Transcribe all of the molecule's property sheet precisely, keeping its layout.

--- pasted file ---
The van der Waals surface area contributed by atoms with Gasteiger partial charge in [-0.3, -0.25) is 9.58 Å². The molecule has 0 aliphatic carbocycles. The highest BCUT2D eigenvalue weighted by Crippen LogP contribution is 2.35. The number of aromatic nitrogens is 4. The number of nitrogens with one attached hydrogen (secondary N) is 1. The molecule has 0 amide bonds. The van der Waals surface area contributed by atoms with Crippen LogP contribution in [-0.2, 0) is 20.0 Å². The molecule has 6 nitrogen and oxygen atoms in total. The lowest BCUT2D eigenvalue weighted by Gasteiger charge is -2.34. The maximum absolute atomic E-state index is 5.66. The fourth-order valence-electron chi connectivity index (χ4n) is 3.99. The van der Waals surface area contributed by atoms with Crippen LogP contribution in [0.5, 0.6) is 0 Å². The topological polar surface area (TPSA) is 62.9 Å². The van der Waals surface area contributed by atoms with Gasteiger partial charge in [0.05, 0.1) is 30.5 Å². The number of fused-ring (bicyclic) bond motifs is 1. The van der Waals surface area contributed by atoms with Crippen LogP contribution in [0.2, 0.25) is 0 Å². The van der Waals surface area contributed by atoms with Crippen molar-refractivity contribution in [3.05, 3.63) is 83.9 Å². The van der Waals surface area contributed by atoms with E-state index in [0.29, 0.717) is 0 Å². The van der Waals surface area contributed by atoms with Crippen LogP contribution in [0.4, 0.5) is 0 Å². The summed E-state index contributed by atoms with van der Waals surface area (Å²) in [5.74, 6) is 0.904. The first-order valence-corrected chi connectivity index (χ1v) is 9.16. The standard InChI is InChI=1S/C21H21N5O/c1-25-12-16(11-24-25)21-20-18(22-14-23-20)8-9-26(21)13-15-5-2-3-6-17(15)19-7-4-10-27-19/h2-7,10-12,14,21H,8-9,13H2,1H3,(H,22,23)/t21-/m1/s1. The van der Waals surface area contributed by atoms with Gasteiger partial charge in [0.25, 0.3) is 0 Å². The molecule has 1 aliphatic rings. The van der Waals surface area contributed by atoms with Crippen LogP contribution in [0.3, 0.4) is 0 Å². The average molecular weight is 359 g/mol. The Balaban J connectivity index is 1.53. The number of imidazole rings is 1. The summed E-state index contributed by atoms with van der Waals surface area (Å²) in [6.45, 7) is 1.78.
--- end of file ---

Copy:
The van der Waals surface area contributed by atoms with Gasteiger partial charge in [-0.3, -0.25) is 9.58 Å². The molecule has 0 aliphatic carbocycles. The highest BCUT2D eigenvalue weighted by Crippen LogP contribution is 2.35. The number of aromatic nitrogens is 4. The number of nitrogens with one attached hydrogen (secondary N) is 1. The molecule has 0 amide bonds. The van der Waals surface area contributed by atoms with Crippen LogP contribution in [-0.2, 0) is 20.0 Å². The molecule has 6 nitrogen and oxygen atoms in total. The lowest BCUT2D eigenvalue weighted by Gasteiger charge is -2.34. The maximum absolute atomic E-state index is 5.66. The fourth-order valence-electron chi connectivity index (χ4n) is 3.99. The van der Waals surface area contributed by atoms with Crippen LogP contribution in [0.5, 0.6) is 0 Å². The topological polar surface area (TPSA) is 62.9 Å². The van der Waals surface area contributed by atoms with Gasteiger partial charge in [0.05, 0.1) is 30.5 Å². The number of fused-ring (bicyclic) bond motifs is 1. The van der Waals surface area contributed by atoms with Crippen LogP contribution in [0.2, 0.25) is 0 Å². The van der Waals surface area contributed by atoms with Crippen molar-refractivity contribution in [3.05, 3.63) is 83.9 Å². The van der Waals surface area contributed by atoms with E-state index in [0.29, 0.717) is 0 Å². The van der Waals surface area contributed by atoms with Crippen LogP contribution in [0.4, 0.5) is 0 Å². The summed E-state index contributed by atoms with van der Waals surface area (Å²) in [5.74, 6) is 0.904. The first-order valence-corrected chi connectivity index (χ1v) is 9.16. The standard InChI is InChI=1S/C21H21N5O/c1-25-12-16(11-24-25)21-20-18(22-14-23-20)8-9-26(21)13-15-5-2-3-6-17(15)19-7-4-10-27-19/h2-7,10-12,14,21H,8-9,13H2,1H3,(H,22,23)/t21-/m1/s1. The van der Waals surface area contributed by atoms with Gasteiger partial charge in [0.25, 0.3) is 0 Å². The molecule has 1 aliphatic rings. The van der Waals surface area contributed by atoms with Crippen LogP contribution in [0.3, 0.4) is 0 Å². The average molecular weight is 359 g/mol. The Balaban J connectivity index is 1.53. The number of imidazole rings is 1. The summed E-state index contributed by atoms with van der Waals surface area (Å²) in [6.45, 7) is 1.78.